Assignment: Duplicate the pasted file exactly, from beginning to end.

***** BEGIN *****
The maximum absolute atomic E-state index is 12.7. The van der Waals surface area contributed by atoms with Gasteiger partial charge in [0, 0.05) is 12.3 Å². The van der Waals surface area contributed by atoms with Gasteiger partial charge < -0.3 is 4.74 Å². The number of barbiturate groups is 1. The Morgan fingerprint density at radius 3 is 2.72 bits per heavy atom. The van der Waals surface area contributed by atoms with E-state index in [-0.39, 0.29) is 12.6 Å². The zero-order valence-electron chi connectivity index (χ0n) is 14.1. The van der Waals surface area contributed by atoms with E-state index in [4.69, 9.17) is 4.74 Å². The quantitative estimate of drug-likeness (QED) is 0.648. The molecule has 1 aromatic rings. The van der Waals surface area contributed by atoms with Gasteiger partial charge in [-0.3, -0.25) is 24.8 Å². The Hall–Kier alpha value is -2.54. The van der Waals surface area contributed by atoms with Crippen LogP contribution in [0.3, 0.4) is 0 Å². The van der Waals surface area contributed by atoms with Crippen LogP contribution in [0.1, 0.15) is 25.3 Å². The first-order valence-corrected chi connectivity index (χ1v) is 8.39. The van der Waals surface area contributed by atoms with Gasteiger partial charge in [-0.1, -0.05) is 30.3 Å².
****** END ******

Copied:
The maximum absolute atomic E-state index is 12.7. The van der Waals surface area contributed by atoms with Gasteiger partial charge in [0, 0.05) is 12.3 Å². The van der Waals surface area contributed by atoms with Gasteiger partial charge < -0.3 is 4.74 Å². The number of barbiturate groups is 1. The Morgan fingerprint density at radius 3 is 2.72 bits per heavy atom. The van der Waals surface area contributed by atoms with E-state index in [-0.39, 0.29) is 12.6 Å². The zero-order valence-electron chi connectivity index (χ0n) is 14.1. The van der Waals surface area contributed by atoms with E-state index in [4.69, 9.17) is 4.74 Å². The quantitative estimate of drug-likeness (QED) is 0.648. The molecule has 1 aromatic rings. The van der Waals surface area contributed by atoms with Gasteiger partial charge in [-0.3, -0.25) is 24.8 Å². The Hall–Kier alpha value is -2.54. The van der Waals surface area contributed by atoms with Crippen LogP contribution in [0.3, 0.4) is 0 Å². The van der Waals surface area contributed by atoms with Crippen LogP contribution in [0.1, 0.15) is 25.3 Å². The first-order valence-corrected chi connectivity index (χ1v) is 8.39. The van der Waals surface area contributed by atoms with Gasteiger partial charge in [-0.1, -0.05) is 30.3 Å².